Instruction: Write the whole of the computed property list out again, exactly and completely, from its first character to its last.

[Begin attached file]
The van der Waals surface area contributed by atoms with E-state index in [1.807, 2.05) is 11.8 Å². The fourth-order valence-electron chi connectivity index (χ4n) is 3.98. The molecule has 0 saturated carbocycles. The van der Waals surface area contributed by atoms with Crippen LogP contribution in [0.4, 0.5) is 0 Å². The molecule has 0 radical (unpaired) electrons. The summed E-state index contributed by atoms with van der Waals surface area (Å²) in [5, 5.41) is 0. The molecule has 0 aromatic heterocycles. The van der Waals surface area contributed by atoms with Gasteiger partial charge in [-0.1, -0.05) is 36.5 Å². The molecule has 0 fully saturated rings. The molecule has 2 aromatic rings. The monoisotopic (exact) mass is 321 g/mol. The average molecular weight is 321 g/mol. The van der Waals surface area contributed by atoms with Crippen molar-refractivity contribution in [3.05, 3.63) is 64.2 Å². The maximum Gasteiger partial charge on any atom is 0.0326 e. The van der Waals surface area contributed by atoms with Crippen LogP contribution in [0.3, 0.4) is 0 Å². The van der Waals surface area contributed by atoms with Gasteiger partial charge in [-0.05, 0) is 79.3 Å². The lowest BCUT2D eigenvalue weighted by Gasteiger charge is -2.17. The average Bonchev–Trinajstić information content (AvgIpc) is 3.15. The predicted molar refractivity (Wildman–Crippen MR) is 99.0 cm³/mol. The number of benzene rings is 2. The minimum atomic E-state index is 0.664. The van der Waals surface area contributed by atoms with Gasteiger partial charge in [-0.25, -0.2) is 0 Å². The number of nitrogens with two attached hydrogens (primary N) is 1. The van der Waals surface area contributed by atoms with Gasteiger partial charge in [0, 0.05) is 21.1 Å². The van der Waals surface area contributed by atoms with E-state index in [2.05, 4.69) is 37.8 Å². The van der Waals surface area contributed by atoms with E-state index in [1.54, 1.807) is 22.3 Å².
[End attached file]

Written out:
The van der Waals surface area contributed by atoms with E-state index in [1.807, 2.05) is 11.8 Å². The fourth-order valence-electron chi connectivity index (χ4n) is 3.98. The molecule has 0 saturated carbocycles. The van der Waals surface area contributed by atoms with Crippen LogP contribution in [0.4, 0.5) is 0 Å². The molecule has 0 radical (unpaired) electrons. The summed E-state index contributed by atoms with van der Waals surface area (Å²) in [5, 5.41) is 0. The molecule has 0 aromatic heterocycles. The van der Waals surface area contributed by atoms with Gasteiger partial charge in [-0.1, -0.05) is 36.5 Å². The molecule has 0 fully saturated rings. The molecule has 2 aromatic rings. The monoisotopic (exact) mass is 321 g/mol. The average molecular weight is 321 g/mol. The van der Waals surface area contributed by atoms with Crippen molar-refractivity contribution in [3.05, 3.63) is 64.2 Å². The maximum Gasteiger partial charge on any atom is 0.0326 e. The van der Waals surface area contributed by atoms with Crippen LogP contribution in [0.3, 0.4) is 0 Å². The van der Waals surface area contributed by atoms with Gasteiger partial charge in [-0.05, 0) is 79.3 Å². The lowest BCUT2D eigenvalue weighted by Gasteiger charge is -2.17. The average Bonchev–Trinajstić information content (AvgIpc) is 3.15. The predicted molar refractivity (Wildman–Crippen MR) is 99.0 cm³/mol. The number of benzene rings is 2. The minimum atomic E-state index is 0.664. The van der Waals surface area contributed by atoms with Gasteiger partial charge in [-0.25, -0.2) is 0 Å². The number of nitrogens with two attached hydrogens (primary N) is 1. The van der Waals surface area contributed by atoms with Gasteiger partial charge in [0, 0.05) is 21.1 Å². The van der Waals surface area contributed by atoms with E-state index in [2.05, 4.69) is 37.8 Å². The van der Waals surface area contributed by atoms with E-state index in [1.54, 1.807) is 22.3 Å².